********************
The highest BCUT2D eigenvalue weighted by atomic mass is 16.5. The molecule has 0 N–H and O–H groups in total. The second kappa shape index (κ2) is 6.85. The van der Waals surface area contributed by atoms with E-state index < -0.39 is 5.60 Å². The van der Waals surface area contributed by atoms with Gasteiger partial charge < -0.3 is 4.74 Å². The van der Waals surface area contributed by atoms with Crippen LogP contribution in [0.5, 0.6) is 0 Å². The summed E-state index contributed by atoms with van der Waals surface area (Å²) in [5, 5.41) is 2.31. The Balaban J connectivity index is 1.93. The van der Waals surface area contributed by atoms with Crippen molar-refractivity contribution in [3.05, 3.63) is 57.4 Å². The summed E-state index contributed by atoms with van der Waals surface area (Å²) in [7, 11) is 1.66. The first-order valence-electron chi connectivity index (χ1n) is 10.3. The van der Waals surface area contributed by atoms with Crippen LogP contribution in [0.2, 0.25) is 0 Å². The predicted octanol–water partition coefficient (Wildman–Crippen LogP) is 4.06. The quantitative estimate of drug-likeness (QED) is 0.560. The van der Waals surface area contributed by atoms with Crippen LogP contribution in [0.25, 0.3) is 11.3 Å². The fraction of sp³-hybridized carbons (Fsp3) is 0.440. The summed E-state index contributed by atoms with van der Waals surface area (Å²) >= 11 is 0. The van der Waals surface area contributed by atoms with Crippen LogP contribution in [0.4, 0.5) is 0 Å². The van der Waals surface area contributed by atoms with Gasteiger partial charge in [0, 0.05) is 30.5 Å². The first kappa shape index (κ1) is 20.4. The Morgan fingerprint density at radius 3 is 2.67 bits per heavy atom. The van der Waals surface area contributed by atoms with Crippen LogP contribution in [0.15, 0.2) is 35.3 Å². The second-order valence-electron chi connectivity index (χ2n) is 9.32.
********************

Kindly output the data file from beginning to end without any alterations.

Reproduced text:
The highest BCUT2D eigenvalue weighted by atomic mass is 16.5. The molecule has 0 N–H and O–H groups in total. The second kappa shape index (κ2) is 6.85. The van der Waals surface area contributed by atoms with E-state index < -0.39 is 5.60 Å². The van der Waals surface area contributed by atoms with Gasteiger partial charge < -0.3 is 4.74 Å². The van der Waals surface area contributed by atoms with Crippen LogP contribution in [0.5, 0.6) is 0 Å². The summed E-state index contributed by atoms with van der Waals surface area (Å²) in [5, 5.41) is 2.31. The Balaban J connectivity index is 1.93. The van der Waals surface area contributed by atoms with Crippen molar-refractivity contribution in [3.05, 3.63) is 57.4 Å². The summed E-state index contributed by atoms with van der Waals surface area (Å²) in [7, 11) is 1.66. The first-order valence-electron chi connectivity index (χ1n) is 10.3. The van der Waals surface area contributed by atoms with Crippen LogP contribution in [0.2, 0.25) is 0 Å². The predicted octanol–water partition coefficient (Wildman–Crippen LogP) is 4.06. The quantitative estimate of drug-likeness (QED) is 0.560. The van der Waals surface area contributed by atoms with Crippen LogP contribution in [0.25, 0.3) is 11.3 Å². The fraction of sp³-hybridized carbons (Fsp3) is 0.440. The summed E-state index contributed by atoms with van der Waals surface area (Å²) >= 11 is 0. The van der Waals surface area contributed by atoms with Crippen LogP contribution in [0.4, 0.5) is 0 Å². The van der Waals surface area contributed by atoms with Gasteiger partial charge in [0, 0.05) is 30.5 Å². The first kappa shape index (κ1) is 20.4. The Morgan fingerprint density at radius 3 is 2.67 bits per heavy atom. The van der Waals surface area contributed by atoms with Crippen LogP contribution in [0.15, 0.2) is 35.3 Å². The second-order valence-electron chi connectivity index (χ2n) is 9.32.